Required Reading: The Gene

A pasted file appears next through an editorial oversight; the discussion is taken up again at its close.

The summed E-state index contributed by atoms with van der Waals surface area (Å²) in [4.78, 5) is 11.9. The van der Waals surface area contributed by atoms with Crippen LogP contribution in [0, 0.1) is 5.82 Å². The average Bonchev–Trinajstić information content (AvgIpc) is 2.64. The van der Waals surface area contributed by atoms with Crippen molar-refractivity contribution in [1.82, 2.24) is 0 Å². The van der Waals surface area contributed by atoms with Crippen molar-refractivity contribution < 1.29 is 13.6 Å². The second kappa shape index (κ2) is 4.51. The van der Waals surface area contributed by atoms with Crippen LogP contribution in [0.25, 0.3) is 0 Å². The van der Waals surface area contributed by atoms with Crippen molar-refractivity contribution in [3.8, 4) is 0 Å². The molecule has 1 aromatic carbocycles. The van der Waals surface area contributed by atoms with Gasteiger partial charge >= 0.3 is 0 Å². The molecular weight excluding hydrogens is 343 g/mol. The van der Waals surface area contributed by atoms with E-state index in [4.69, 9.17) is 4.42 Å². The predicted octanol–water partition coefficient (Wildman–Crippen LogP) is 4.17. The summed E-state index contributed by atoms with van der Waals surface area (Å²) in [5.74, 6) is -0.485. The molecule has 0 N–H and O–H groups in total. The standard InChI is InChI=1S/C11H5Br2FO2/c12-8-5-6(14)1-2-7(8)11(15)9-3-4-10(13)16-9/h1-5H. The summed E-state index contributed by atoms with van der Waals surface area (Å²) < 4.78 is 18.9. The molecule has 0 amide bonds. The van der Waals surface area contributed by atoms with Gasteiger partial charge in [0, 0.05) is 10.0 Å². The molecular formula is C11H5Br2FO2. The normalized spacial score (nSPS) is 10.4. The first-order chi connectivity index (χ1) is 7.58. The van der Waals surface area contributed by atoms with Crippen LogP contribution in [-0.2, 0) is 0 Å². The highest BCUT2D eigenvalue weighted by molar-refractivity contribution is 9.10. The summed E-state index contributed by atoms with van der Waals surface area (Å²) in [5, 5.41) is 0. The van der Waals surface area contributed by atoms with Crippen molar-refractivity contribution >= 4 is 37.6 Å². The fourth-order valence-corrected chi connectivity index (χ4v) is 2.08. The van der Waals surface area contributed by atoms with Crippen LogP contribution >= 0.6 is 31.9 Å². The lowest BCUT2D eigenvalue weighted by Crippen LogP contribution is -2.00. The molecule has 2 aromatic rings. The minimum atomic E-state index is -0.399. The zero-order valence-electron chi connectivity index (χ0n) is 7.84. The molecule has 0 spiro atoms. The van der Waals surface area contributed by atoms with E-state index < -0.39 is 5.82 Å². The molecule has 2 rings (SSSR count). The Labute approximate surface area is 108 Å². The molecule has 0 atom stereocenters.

BY GREG BROZEIT When you get a headache, you don’t educate yourself about treatment options. You just follow the instructions on a bottle of aspirin, acetaminophen, or ibuprofen and trust it will do the job. It’s different for a myeloma patient or caregiver; cancer is not simple. With myeloma, or any cancer, there is a need—perhaps even a duty—to become knowledgeable about the disease in order to make the best treatment decisions. It can make the difference between living independently or with a disability…or life and death. Even with the multitude of available educational resources—including the Myeloma Crowd website and the Round Tables on High-Risk Disease—to help you make the best decisions for you, navigating and making sense of scientific terms can be frustrating, especially if it’s been decades since you opened a science textbook. Recent advances and promising news in myeloma research and treatment can make it more intimidating and confusing. That’s why Siddhartha Mukherjee’s The Gene: An Intimate History should be on your reading list. With eloquent, seemingly effortless writing of a gifted novelist, he explains how “genes provide the context to understand development and fate” of life. The book simplifies complex issues, providing a foundation to better understand every other patient education resource. Mukherjee, author of the Pulitzer Prize-winning sensation The Emperor of All Maladies: A Biography of Cancer, describes how the concept of the gene has changed throughout history. His narrative is interwoven with his family’s history of mental illness and the fears of genetic predisposition that might one day affect him, his children or other members of his family. Genes are operators within chromosomes that communicate information to every organism. DNA uses genes to direct RNA to create proteins, which do the work of building all life forms, including cancer. Genes are more than just complex carriers and purveyors of heredity. They are subject to continuous variations, adaptations and mutations that evolve over generations. The action of genes is continuously circular; there is no beginning and no end, or as Mukherjee sums up, “A chicken…was merely an egg’s way of making a better egg.” The genome, which is “the entire set of genetic instructions carried by an organism,” makes up the stuff of life. Yet even when genes and genomes are distilled to their most elemental states, finding answers about how to manipulate them—to stop disease, for example—is elusive. Epigenetics is genomic activity that can be changed permanently by external influences. Mukherjee explains how “every genome acquires its own wounds, calluses and freckles—but these wounds, and calluses ‘exist’ only because they have been written into genes. Even the environment signals its presence through the genome.” As anyone who knows about myeloma knows, environmental factors alter genetic activity—we just don’t exactly which ones or to what extent—which is the most likely major culprit that cause myeloma. Genes act like light switches (also known as gene expression), genomic or environmental messages turn “on” and “off.” The “switches” may be triggered just once, telling a fetal cell, for example to develop into a liver, pancreas, bowel, or eye. Others flip on and off many times per second as they respond to their local environment. Moreover, as the understanding of how genes control metabolic pathways grows, scientists can alter those pathways to treat cancer by turning specific genes on and off. Stopping specific cancer-promoting genes like this is called targeted therapy. Perhaps the greatest challenge in today’s research is to understand how we move from where we are now—genotype—to be able to predict where our genes may take us in the future—phenotype. “A genotype is an organism’s genetic composition. It can refer to one gene, a configuration of gene, or even an entire genome. A phenotype, in contrast, refers to an organism’s physical or biological attributes and characteristics—the color of any eye, the shape of a wing, or resistance to hot or cold temperatures.” Or as he puts it more simply: “genotype + environment + triggers + chance = phenotype.” Predicting phenotype is the goal of genetic research. Some diseases—like CML, hemophilia, or Huntington’s disease—can be distilled down to one gene defect. That explains why these diseases are on the forefront of gene therapy research. “But most common human diseases do not arise from single-gene mutations. These are not genetic illnesses as much as genomic illnesses: multiple genes spread differently throughout the human genome, determine the risk for the illness.” In a nutshell, that describes myeloma. “Cancer, perhaps, is an ultimate perversion of genetics—a genome that becomes pathologically obsessed with replicating itself” and, depending on the type, it can require multiple—perhaps tens, hundreds, or more of distinct operations, those on and off switches of gene expression. Until now, manipulating these actions has largely been accomplished, sometimes effectively, but mostly inefficiently, by drugs. But newer technologies and research, including CAR T cells, in which alterations to blood cells are designed to neutralize and kill specific disease-causing genes, demonstrate how far the science of genes has come. Recently, a CAR T cell clinical trial had to be halted after three patients died as the result of swelling in the brain when the immunotherapy was given along with two chemotherapies. The trial has since resumed without the second chemotherapy, but it is a sobering reminder of, despite its promise, how far we still have to go to harness the promise of the gene. But The Gene is convincing and optimistic about finding cures. Harnessing the promise of the gene will be the most revolutionary advancement in medicine. The most important question that still needs to be answered is: When?